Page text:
SWAN SONGS (Schwanengesänge)
“What remains? And to what extent are composers, when they compose, aware of how urgent that question is? In my opinion, these are the main themes that confront us in a “swan song” (a composer’s last work – or, as in the case of our recording, the last opus in his vocal output). In the second part of Schwanengesang – in the songs based on poems by Heine --- Schubert attains an unprecedented economy – or rather concentration – of means: the demands thereby made on the performer are literally “unheard of”. The text and the music express themselves so directly that the listener can find no refuge in musical solace.
Brahms’s Vier ernste Gesänge, written in 1896, one year prior to his death, paint an entirely different picture. I find that they reveal his inner struggle for personal truthfulness, his hope to attain an all-subliming love after so many years of painstaking sacrifice, while somehow managing to retain a certain kind of faith. To his friends he admitted that he thought he had composed “entirely godless songs” in Op. 121, although their texts “thank God, can be found in the Bible”.
His audience wanted to hear “religious songs”. That is what they seem to be on the surface, and the agnostic composer’s admirers have been ever since supposing that Brahms had waxed religious.
Samuel Barber’s last vocal work, the Three Songs Op. 45, has fascinated me ever since my student years, because of the songs’ multi-facetted style, their refined text and the music’s melancholy, morbid beauty. The second song, A Green Lowland of Pianos – the “funny one”, as Barber put it – elegantly whisks us off into an entirely different universe, a surreal décor in which it seems entirely natural that black pianos to listen every evening to frogs!
As ambiguous as life itself, and undoubtedly as scintillating and multi-facetted as Leonard Bernstein’s own personality: that is how his swan song, Arias and Barcarolles, presents itself. This musical potpourri of daily-life situations acted out by singers (usually based on the composer’s own poems) makes an explosive Broadway entrance in the first song.”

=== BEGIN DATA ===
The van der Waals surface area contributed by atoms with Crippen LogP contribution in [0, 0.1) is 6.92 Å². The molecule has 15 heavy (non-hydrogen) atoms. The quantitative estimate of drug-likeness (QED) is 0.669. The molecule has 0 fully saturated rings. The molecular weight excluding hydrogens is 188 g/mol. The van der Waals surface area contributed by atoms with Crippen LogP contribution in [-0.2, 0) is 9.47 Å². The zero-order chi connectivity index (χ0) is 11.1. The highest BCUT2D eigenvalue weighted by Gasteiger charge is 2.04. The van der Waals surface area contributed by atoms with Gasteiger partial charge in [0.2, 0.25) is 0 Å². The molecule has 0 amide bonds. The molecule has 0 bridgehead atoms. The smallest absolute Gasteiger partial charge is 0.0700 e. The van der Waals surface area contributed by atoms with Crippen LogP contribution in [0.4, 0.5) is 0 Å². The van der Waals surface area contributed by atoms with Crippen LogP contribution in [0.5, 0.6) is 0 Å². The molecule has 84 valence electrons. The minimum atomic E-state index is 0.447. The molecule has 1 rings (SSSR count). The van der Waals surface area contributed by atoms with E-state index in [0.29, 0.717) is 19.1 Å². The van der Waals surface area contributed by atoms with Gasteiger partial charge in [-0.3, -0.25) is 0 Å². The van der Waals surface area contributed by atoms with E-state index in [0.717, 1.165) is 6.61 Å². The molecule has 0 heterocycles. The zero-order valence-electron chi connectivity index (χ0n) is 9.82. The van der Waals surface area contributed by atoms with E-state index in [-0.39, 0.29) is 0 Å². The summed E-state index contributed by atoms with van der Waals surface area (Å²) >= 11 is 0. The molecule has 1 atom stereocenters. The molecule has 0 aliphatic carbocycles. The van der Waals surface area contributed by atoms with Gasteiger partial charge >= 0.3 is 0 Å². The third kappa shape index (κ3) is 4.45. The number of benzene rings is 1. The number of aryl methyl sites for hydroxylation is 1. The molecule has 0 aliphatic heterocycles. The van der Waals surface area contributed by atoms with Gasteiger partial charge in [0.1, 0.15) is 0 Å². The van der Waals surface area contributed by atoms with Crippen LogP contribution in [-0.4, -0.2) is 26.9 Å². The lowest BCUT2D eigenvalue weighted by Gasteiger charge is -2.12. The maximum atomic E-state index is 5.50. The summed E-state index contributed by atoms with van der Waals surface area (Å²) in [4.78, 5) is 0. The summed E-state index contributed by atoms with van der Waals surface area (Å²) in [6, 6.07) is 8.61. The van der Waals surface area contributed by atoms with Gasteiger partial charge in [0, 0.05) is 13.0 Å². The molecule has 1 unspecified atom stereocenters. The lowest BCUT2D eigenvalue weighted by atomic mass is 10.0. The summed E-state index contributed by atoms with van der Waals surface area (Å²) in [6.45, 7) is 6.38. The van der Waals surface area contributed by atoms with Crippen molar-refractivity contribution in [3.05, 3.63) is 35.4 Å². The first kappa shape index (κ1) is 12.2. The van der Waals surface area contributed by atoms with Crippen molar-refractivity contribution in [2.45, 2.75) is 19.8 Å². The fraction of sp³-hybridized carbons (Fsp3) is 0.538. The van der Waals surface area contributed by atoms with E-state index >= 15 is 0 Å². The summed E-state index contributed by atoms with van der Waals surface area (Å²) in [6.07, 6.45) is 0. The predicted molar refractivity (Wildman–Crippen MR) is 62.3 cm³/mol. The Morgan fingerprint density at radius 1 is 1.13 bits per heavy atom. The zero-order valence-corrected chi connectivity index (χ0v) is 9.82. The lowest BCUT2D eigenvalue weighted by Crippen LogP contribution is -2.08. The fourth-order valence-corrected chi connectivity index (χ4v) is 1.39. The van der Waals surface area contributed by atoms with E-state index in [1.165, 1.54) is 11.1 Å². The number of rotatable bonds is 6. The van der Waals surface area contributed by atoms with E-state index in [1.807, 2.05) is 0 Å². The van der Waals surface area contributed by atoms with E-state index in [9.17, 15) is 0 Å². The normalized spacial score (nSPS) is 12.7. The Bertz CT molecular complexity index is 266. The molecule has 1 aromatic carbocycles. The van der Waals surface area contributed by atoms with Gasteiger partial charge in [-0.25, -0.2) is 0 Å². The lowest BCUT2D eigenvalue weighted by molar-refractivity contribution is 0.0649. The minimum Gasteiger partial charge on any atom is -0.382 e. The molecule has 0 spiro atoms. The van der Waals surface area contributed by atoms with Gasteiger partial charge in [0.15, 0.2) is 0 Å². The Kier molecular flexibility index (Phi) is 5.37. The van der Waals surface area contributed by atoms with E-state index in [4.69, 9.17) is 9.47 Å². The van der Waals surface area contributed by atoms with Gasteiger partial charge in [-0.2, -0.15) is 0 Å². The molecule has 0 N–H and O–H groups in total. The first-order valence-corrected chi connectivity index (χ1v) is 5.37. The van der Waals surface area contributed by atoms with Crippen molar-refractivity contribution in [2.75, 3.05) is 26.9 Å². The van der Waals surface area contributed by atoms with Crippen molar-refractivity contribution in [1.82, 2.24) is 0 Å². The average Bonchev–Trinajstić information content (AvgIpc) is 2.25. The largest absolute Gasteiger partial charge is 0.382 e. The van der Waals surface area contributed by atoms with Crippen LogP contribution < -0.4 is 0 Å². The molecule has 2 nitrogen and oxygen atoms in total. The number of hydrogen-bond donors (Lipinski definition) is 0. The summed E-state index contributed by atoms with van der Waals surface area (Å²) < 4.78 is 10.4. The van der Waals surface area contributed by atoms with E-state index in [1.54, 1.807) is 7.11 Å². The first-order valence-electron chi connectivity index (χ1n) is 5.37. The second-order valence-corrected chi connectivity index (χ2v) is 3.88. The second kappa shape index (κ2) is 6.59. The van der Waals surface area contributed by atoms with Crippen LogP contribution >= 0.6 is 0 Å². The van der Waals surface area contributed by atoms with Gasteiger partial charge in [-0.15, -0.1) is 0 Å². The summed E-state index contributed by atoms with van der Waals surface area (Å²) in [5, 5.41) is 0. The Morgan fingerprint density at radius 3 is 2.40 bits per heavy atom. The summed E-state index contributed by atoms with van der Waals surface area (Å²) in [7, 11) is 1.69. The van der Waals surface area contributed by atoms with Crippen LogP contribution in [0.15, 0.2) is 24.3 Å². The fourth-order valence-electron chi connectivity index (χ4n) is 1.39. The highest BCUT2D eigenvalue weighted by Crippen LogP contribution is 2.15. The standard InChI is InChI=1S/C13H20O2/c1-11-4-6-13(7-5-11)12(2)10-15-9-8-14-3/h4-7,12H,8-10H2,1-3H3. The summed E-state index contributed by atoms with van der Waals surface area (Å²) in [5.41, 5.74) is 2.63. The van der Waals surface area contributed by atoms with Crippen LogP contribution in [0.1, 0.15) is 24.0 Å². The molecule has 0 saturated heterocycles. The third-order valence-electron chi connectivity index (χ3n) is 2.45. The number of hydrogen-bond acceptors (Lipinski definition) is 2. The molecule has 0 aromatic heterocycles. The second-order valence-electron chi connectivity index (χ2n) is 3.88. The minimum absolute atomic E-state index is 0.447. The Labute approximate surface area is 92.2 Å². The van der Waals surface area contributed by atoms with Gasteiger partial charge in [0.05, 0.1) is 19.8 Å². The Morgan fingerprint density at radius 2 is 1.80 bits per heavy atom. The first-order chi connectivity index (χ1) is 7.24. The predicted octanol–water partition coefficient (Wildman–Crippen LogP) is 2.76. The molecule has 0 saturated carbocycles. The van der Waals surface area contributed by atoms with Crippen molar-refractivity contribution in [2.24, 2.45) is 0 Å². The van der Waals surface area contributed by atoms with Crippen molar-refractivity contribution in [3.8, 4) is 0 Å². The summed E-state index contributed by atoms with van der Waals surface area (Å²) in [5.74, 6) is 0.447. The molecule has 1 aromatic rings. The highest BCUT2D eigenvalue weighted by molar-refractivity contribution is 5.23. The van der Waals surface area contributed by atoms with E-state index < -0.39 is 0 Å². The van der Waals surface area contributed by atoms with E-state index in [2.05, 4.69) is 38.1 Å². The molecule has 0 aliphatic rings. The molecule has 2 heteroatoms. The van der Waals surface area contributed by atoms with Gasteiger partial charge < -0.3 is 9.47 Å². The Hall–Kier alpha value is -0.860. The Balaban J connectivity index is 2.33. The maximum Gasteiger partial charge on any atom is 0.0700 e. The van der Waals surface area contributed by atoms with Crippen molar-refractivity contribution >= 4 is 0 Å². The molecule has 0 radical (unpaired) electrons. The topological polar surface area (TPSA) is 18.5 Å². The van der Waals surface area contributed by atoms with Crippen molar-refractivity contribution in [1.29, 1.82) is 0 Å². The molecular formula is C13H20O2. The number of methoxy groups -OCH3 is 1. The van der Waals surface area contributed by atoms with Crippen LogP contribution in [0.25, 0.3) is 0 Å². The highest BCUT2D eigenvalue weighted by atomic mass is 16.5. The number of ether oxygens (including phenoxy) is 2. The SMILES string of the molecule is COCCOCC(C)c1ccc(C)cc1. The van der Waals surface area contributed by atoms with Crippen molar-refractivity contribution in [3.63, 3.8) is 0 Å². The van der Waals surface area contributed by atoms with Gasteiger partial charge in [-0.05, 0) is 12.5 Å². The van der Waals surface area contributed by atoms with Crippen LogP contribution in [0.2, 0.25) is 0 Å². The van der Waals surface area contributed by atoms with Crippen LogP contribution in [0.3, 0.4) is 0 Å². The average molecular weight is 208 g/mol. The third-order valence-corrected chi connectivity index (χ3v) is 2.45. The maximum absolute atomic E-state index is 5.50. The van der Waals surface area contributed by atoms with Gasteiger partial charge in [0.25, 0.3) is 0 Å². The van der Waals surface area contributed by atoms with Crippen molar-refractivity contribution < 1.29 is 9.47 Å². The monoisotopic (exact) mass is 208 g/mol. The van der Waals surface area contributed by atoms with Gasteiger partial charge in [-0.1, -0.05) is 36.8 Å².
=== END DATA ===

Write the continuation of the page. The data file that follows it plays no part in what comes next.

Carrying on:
From the Tölzer Knabenchor as a boy alto soloist to singing as a baritone at major concert halls, festivals and opera houses, German baritone Christian Immler has spent many years making and recording music of the highest quality all around the world.
He studied with Rudolf Piernay and won the International Nadia et Lili Boulanger Competition in Paris. Christian has worked with such conductors as Harnoncourt, Minkowski, Rousset, Herreweghe, Bolton, Harding, Nagano, Conlon, Parrott, Corboz, Suzuki, Pichon, Dantone, Antonini, Reuss, Hengelbrock, Bernius, Christie and Alarcón performing at places such as the Amsterdam Concertgebouw, the Salzburg, Aix and Lucerne Festivals and the BBC Proms.
On stage he appeared at Opéra Comique Paris, at the Grand Théâtre Genève, at New Israeli Opera and at the Boston Early Music Festival. A keen recitalist, Christian has been invited to perform at the Wigmore Hall, the Frick Collection in New York, the Paris Philharmonie, the Salzburg Mozarteum and the Tonhalle Zurich, the latter with pianist Helmut Deutsch with whom he released the album entitled Modern Times.
His more than 50 recordings have been awarded prizes such as the Echo Klassik, the Preis der Deutschen Schallplattenkritik, several Diapason d’Or, Diamant d’Opéra, France Musiques’ Enregistrement de l’année and a 2016 Grammy Nomination. Much in demand for worldwide masterclasses, Christian is Professor of Voice at the Kalaidos Fachhochschule in Zurich.